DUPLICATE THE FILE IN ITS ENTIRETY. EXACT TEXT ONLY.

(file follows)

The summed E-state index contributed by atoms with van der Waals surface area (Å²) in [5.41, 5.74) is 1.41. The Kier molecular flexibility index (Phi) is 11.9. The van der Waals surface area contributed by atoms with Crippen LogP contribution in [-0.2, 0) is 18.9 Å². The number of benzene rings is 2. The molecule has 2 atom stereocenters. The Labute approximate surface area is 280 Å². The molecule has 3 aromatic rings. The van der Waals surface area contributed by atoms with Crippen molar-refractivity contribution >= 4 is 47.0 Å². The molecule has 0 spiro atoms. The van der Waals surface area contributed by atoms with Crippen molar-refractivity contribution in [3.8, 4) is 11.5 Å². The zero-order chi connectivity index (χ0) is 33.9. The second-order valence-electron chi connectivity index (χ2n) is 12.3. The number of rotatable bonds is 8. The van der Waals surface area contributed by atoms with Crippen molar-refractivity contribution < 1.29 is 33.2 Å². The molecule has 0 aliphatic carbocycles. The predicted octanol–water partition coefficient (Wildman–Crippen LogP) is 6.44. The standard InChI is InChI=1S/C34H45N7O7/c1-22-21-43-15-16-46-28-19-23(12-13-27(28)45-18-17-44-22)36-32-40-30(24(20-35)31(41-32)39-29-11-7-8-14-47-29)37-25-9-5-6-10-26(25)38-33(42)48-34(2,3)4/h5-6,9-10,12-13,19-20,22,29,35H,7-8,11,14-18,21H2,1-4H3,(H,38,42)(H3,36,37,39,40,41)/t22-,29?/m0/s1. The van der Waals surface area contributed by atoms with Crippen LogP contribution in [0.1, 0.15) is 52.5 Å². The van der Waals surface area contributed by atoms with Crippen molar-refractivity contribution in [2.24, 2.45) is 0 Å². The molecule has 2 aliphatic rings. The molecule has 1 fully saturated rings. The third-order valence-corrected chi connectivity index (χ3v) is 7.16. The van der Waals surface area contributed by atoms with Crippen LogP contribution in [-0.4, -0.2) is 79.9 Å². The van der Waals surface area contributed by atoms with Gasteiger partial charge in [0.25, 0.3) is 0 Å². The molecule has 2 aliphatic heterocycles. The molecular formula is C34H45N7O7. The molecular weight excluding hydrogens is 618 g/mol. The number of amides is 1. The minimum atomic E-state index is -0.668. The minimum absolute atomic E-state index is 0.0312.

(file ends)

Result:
The summed E-state index contributed by atoms with van der Waals surface area (Å²) in [5.41, 5.74) is 1.41. The Kier molecular flexibility index (Phi) is 11.9. The van der Waals surface area contributed by atoms with Crippen LogP contribution in [-0.2, 0) is 18.9 Å². The number of benzene rings is 2. The molecule has 2 atom stereocenters. The Labute approximate surface area is 280 Å². The molecule has 3 aromatic rings. The van der Waals surface area contributed by atoms with Crippen molar-refractivity contribution >= 4 is 47.0 Å². The molecule has 0 spiro atoms. The van der Waals surface area contributed by atoms with Crippen molar-refractivity contribution in [3.8, 4) is 11.5 Å². The zero-order chi connectivity index (χ0) is 33.9. The second-order valence-electron chi connectivity index (χ2n) is 12.3. The number of rotatable bonds is 8. The van der Waals surface area contributed by atoms with Crippen molar-refractivity contribution < 1.29 is 33.2 Å². The molecule has 0 aliphatic carbocycles. The predicted octanol–water partition coefficient (Wildman–Crippen LogP) is 6.44. The standard InChI is InChI=1S/C34H45N7O7/c1-22-21-43-15-16-46-28-19-23(12-13-27(28)45-18-17-44-22)36-32-40-30(24(20-35)31(41-32)39-29-11-7-8-14-47-29)37-25-9-5-6-10-26(25)38-33(42)48-34(2,3)4/h5-6,9-10,12-13,19-20,22,29,35H,7-8,11,14-18,21H2,1-4H3,(H,38,42)(H3,36,37,39,40,41)/t22-,29?/m0/s1. The van der Waals surface area contributed by atoms with Crippen LogP contribution in [0.1, 0.15) is 52.5 Å². The van der Waals surface area contributed by atoms with Crippen molar-refractivity contribution in [2.24, 2.45) is 0 Å². The molecule has 2 aliphatic rings. The molecule has 1 fully saturated rings. The third-order valence-corrected chi connectivity index (χ3v) is 7.16. The van der Waals surface area contributed by atoms with Crippen LogP contribution in [-0.4, -0.2) is 79.9 Å². The van der Waals surface area contributed by atoms with Gasteiger partial charge in [0.25, 0.3) is 0 Å². The molecule has 2 aliphatic heterocycles. The molecular formula is C34H45N7O7. The molecular weight excluding hydrogens is 618 g/mol. The number of amides is 1. The minimum atomic E-state index is -0.668. The minimum absolute atomic E-state index is 0.0312.